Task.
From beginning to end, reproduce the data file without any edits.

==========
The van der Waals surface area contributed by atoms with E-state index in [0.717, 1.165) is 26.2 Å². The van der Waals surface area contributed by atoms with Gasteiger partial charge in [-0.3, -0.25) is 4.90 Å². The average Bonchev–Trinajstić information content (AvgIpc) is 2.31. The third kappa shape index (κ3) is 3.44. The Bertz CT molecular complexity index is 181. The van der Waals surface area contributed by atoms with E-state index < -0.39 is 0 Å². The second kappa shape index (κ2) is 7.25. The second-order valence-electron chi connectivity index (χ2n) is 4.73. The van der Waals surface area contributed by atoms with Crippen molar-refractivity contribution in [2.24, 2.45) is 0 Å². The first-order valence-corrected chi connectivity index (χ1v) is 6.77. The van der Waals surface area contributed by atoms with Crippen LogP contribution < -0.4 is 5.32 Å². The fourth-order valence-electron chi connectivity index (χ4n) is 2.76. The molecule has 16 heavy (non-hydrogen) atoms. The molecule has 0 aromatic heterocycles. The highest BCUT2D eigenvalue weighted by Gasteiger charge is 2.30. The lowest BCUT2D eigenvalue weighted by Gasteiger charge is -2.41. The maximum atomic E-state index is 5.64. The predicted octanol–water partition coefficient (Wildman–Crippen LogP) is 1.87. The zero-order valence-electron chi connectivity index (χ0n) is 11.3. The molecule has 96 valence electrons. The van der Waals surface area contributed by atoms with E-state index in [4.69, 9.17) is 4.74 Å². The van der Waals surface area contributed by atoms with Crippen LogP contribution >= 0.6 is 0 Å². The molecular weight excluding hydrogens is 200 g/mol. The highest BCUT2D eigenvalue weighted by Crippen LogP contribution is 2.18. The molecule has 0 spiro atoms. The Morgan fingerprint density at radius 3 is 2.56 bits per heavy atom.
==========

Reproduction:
The van der Waals surface area contributed by atoms with E-state index in [0.717, 1.165) is 26.2 Å². The van der Waals surface area contributed by atoms with Gasteiger partial charge in [-0.3, -0.25) is 4.90 Å². The average Bonchev–Trinajstić information content (AvgIpc) is 2.31. The third kappa shape index (κ3) is 3.44. The Bertz CT molecular complexity index is 181. The van der Waals surface area contributed by atoms with E-state index < -0.39 is 0 Å². The second kappa shape index (κ2) is 7.25. The second-order valence-electron chi connectivity index (χ2n) is 4.73. The van der Waals surface area contributed by atoms with Crippen molar-refractivity contribution in [2.24, 2.45) is 0 Å². The first-order valence-corrected chi connectivity index (χ1v) is 6.77. The van der Waals surface area contributed by atoms with Crippen LogP contribution < -0.4 is 5.32 Å². The fourth-order valence-electron chi connectivity index (χ4n) is 2.76. The molecule has 16 heavy (non-hydrogen) atoms. The molecule has 0 aromatic heterocycles. The highest BCUT2D eigenvalue weighted by Gasteiger charge is 2.30. The lowest BCUT2D eigenvalue weighted by Gasteiger charge is -2.41. The maximum atomic E-state index is 5.64. The predicted octanol–water partition coefficient (Wildman–Crippen LogP) is 1.87. The zero-order valence-electron chi connectivity index (χ0n) is 11.3. The molecule has 96 valence electrons. The van der Waals surface area contributed by atoms with E-state index in [4.69, 9.17) is 4.74 Å². The van der Waals surface area contributed by atoms with Crippen LogP contribution >= 0.6 is 0 Å². The molecular weight excluding hydrogens is 200 g/mol. The highest BCUT2D eigenvalue weighted by Crippen LogP contribution is 2.18. The molecule has 0 spiro atoms. The Morgan fingerprint density at radius 3 is 2.56 bits per heavy atom.